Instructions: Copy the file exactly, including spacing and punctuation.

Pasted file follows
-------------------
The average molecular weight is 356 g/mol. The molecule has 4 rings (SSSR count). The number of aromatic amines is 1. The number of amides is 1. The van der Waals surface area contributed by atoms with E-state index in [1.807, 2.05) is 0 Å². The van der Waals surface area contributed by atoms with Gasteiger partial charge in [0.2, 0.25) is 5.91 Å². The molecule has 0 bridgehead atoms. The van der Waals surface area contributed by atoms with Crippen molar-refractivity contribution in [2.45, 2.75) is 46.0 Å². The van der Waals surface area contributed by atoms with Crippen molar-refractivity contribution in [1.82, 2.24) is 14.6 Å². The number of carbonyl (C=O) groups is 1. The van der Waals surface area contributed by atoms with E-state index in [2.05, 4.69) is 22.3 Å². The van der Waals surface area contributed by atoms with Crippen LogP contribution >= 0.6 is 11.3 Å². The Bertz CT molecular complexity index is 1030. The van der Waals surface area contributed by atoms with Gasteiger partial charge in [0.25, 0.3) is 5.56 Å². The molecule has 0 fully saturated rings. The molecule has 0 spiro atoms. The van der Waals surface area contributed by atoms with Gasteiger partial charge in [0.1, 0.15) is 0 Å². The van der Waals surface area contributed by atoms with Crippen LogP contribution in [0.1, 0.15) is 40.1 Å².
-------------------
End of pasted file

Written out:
The average molecular weight is 356 g/mol. The molecule has 4 rings (SSSR count). The number of aromatic amines is 1. The number of amides is 1. The van der Waals surface area contributed by atoms with E-state index in [1.807, 2.05) is 0 Å². The van der Waals surface area contributed by atoms with Gasteiger partial charge in [0.2, 0.25) is 5.91 Å². The molecule has 0 bridgehead atoms. The van der Waals surface area contributed by atoms with Crippen molar-refractivity contribution in [2.45, 2.75) is 46.0 Å². The van der Waals surface area contributed by atoms with Crippen molar-refractivity contribution in [1.82, 2.24) is 14.6 Å². The number of carbonyl (C=O) groups is 1. The van der Waals surface area contributed by atoms with E-state index in [2.05, 4.69) is 22.3 Å². The van der Waals surface area contributed by atoms with Crippen LogP contribution >= 0.6 is 11.3 Å². The Bertz CT molecular complexity index is 1030. The van der Waals surface area contributed by atoms with Gasteiger partial charge in [0.25, 0.3) is 5.56 Å². The molecule has 0 fully saturated rings. The molecule has 0 spiro atoms. The van der Waals surface area contributed by atoms with Gasteiger partial charge in [0.1, 0.15) is 0 Å². The van der Waals surface area contributed by atoms with Crippen LogP contribution in [0.1, 0.15) is 40.1 Å².